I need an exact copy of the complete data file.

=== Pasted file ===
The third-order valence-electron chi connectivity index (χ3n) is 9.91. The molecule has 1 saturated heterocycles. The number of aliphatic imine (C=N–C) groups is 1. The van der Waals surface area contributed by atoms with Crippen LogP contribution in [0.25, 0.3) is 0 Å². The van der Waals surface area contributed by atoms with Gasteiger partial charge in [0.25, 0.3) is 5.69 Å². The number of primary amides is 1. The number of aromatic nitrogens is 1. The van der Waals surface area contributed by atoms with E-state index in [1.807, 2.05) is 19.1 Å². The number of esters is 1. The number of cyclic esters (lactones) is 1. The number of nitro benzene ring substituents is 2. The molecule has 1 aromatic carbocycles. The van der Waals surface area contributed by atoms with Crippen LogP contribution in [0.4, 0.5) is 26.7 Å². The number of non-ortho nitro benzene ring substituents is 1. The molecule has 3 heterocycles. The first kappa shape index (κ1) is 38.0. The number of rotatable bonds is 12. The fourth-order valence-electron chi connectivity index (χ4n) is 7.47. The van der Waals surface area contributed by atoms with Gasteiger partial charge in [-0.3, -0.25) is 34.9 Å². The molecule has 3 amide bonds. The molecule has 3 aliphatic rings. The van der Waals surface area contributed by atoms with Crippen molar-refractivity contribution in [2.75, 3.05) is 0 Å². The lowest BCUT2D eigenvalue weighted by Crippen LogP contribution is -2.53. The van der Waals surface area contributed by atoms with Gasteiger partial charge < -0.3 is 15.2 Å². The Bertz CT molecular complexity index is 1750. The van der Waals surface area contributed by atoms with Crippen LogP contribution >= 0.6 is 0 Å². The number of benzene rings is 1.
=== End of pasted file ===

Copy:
The third-order valence-electron chi connectivity index (χ3n) is 9.91. The molecule has 1 saturated heterocycles. The number of aliphatic imine (C=N–C) groups is 1. The van der Waals surface area contributed by atoms with Crippen LogP contribution in [0.25, 0.3) is 0 Å². The van der Waals surface area contributed by atoms with Gasteiger partial charge in [0.25, 0.3) is 5.69 Å². The number of primary amides is 1. The number of aromatic nitrogens is 1. The van der Waals surface area contributed by atoms with E-state index in [1.807, 2.05) is 19.1 Å². The number of esters is 1. The number of cyclic esters (lactones) is 1. The number of nitro benzene ring substituents is 2. The molecule has 1 aromatic carbocycles. The van der Waals surface area contributed by atoms with Crippen LogP contribution in [0.4, 0.5) is 26.7 Å². The number of non-ortho nitro benzene ring substituents is 1. The molecule has 3 heterocycles. The first kappa shape index (κ1) is 38.0. The number of rotatable bonds is 12. The fourth-order valence-electron chi connectivity index (χ4n) is 7.47. The van der Waals surface area contributed by atoms with Gasteiger partial charge in [-0.3, -0.25) is 34.9 Å². The molecule has 3 amide bonds. The molecule has 3 aliphatic rings. The van der Waals surface area contributed by atoms with Crippen molar-refractivity contribution in [2.75, 3.05) is 0 Å². The lowest BCUT2D eigenvalue weighted by Crippen LogP contribution is -2.53. The van der Waals surface area contributed by atoms with Gasteiger partial charge < -0.3 is 15.2 Å². The Bertz CT molecular complexity index is 1750. The van der Waals surface area contributed by atoms with Crippen LogP contribution >= 0.6 is 0 Å². The number of benzene rings is 1.